Class Talk

classroomThe British essayist Samuel Johnson wrote, “A man ought to read just as inclination leads him, for what he reads as a task will do him little good.”

Sure, English 10 and 12 are required high school courses. But, that doesn’t mean they have to be tasking. I tell my students often that course texts, learning objects, and related assignments in my class aren’t arbitrary; I make a point to help them see their long-term significance.

A man ought to read just as inclination leads him, for what he reads as a task will do him little good.

Textually, this translates to English 12 students learning to relate the journalistic, wordsmithy style of Samuel Johnson to everyday communication with family, coworkers, or friends. It means applying the thematic concept of the destructive nature of unrestrained ambition observed in Macbeth to the modern work environment in which power-hungry employees sometimes do anything, no matter how unethical, for the chance at a promotion. It also means for 10th graders getting to see from Lord of the Flies what happens when authority (i.e., authority figures, rules, standards, etc.) is removed from homes, school, workplaces, communities, and society.

My classes also develop practical writing throughout the year. While reading Beowulf, Sir Gawain and the Green Knight, and Le Morte d’Arthur, 12th grade students analyze the leadership qualities of the stories’ protagonists and apply them to needed qualities for success in college and career environments. 10th graders write TV or radio scripts intended to help them make persuasive arguments, a practical skill when bargaining for a deal on a car, selling goods or forming businesses alliances, and even occasionally helping them bring parents, siblings, or friends to their way of thinking.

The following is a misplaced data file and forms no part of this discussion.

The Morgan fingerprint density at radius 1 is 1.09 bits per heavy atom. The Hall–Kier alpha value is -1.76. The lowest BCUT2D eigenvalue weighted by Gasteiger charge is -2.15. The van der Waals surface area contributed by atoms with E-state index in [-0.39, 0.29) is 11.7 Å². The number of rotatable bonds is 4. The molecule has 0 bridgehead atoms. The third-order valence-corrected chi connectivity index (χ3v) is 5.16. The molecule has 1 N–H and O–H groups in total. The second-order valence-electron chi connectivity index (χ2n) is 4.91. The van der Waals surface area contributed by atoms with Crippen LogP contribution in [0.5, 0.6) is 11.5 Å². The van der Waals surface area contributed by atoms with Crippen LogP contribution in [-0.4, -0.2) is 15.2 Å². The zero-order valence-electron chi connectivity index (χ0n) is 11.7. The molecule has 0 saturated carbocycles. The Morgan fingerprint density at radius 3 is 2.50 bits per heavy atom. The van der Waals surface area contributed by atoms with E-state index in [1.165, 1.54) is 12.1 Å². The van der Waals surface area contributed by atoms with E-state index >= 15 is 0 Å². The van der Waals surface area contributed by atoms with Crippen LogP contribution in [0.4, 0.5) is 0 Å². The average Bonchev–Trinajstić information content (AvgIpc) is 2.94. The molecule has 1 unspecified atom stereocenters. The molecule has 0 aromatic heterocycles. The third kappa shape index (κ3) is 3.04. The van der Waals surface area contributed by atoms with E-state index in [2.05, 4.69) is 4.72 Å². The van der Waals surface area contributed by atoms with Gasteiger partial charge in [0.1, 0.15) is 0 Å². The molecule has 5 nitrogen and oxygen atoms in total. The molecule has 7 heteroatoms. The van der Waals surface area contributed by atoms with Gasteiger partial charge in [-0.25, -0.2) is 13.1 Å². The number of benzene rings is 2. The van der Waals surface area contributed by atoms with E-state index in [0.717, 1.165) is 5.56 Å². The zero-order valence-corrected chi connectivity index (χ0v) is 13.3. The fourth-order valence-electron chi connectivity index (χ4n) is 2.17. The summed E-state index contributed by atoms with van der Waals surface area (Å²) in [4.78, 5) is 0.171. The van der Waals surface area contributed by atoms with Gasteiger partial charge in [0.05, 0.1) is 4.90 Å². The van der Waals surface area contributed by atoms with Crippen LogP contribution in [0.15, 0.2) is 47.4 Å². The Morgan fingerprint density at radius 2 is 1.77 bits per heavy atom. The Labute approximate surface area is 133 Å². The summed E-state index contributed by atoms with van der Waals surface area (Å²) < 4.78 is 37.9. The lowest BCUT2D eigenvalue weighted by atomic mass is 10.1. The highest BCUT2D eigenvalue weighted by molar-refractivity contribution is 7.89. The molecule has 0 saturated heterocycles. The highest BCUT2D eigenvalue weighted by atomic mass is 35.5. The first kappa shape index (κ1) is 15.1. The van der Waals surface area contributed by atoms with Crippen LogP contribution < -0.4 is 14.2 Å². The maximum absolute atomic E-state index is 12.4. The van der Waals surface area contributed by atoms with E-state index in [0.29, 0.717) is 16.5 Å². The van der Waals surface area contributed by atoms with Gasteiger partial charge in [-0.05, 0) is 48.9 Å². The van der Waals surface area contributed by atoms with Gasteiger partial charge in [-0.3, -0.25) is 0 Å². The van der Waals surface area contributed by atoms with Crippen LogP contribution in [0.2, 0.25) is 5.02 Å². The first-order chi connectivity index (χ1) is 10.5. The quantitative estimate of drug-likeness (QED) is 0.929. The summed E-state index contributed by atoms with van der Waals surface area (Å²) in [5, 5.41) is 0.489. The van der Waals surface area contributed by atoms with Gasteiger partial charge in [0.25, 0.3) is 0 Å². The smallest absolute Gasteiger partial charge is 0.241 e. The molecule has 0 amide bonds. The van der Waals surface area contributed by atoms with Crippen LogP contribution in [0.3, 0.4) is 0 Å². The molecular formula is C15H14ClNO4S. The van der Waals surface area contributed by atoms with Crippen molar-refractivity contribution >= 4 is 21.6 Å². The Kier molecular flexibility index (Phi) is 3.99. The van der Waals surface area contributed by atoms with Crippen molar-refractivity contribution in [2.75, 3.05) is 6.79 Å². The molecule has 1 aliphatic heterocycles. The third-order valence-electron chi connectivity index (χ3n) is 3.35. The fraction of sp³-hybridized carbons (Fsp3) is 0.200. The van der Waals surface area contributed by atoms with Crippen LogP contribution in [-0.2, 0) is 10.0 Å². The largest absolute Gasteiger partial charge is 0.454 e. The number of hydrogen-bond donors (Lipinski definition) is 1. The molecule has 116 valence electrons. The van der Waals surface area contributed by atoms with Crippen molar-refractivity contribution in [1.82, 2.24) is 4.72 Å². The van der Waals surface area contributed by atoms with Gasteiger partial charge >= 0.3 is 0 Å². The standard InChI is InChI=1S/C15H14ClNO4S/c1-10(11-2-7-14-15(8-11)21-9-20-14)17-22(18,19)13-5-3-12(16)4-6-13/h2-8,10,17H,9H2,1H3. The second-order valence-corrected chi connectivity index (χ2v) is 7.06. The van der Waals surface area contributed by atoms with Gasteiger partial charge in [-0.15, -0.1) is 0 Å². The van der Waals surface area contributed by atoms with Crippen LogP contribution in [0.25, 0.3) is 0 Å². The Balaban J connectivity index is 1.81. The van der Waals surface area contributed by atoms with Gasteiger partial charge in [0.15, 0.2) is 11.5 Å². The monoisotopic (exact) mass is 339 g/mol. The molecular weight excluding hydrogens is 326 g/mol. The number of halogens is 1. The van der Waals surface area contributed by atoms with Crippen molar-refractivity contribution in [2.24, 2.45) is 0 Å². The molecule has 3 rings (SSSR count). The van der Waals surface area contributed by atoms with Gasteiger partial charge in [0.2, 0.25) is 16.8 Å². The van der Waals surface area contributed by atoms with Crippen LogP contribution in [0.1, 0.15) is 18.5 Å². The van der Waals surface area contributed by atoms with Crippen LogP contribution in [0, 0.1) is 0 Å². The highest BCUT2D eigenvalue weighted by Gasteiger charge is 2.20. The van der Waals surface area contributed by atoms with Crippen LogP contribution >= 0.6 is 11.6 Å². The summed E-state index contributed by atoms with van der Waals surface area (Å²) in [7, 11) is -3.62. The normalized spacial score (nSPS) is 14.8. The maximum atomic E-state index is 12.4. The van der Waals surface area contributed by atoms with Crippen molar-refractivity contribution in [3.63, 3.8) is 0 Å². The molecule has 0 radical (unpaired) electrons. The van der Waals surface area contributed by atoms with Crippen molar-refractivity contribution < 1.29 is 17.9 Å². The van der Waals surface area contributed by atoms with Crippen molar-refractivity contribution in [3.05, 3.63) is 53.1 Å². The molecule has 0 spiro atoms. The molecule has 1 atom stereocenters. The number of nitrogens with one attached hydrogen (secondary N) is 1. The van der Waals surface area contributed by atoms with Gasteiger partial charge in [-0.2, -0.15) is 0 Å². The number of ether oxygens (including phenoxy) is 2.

While reading Beowulf, Sir Gawain and the Green Knight, and Le Morte d’Arthur, 12th grade students analyze the leadership qualities of the stories’ protagonists and apply them to needed qualities for success in college and career environments.

But wait, there’s more.

This year, my 10th and 12th grade classes have even greater opportunities for college and career preparation.

English 12 classes are simultaneously participating in practical literary studies and a senior project. The senior project includes the following:

  • Writing a cover letter and resume
  • Selecting a career interest, related research topic, and an inquiry question
  • Contacting and selecting a mentor at a local career-choice-related business
  • Participating in a career-choice-related community service and creating a useful product for donation
  • Giving an end-of-year presentation reviewing all aspects of the project, including areas of growth

One of my English 10 classes has also been chosen to participate in a new program titled, Classroom CEO. The idea originated with Theresa Shadrix, an active OHS Career Tech teacher and organization sponsor. Each month several local business leaders visit five OHS classrooms to co-teach with assigned teachers important academic and professional concepts. Phil Webb, owner of Webb Concrete, has devoted time to work with my students. This program has at several primary aims: (1) strengthen the transition between education and employment by exposing the classroom to business leaders and the workplace to students; (2) increase academic success by building awareness of characteristics businesses covet in those who seek employment; (3) to increase motivation through allowing students to see the post-education benefits of academic achievement; (4) to strengthen involvement of stakeholders whose insights can significantly improve the quality of instruction in our school.

Mr. Somers (aka S’mores)

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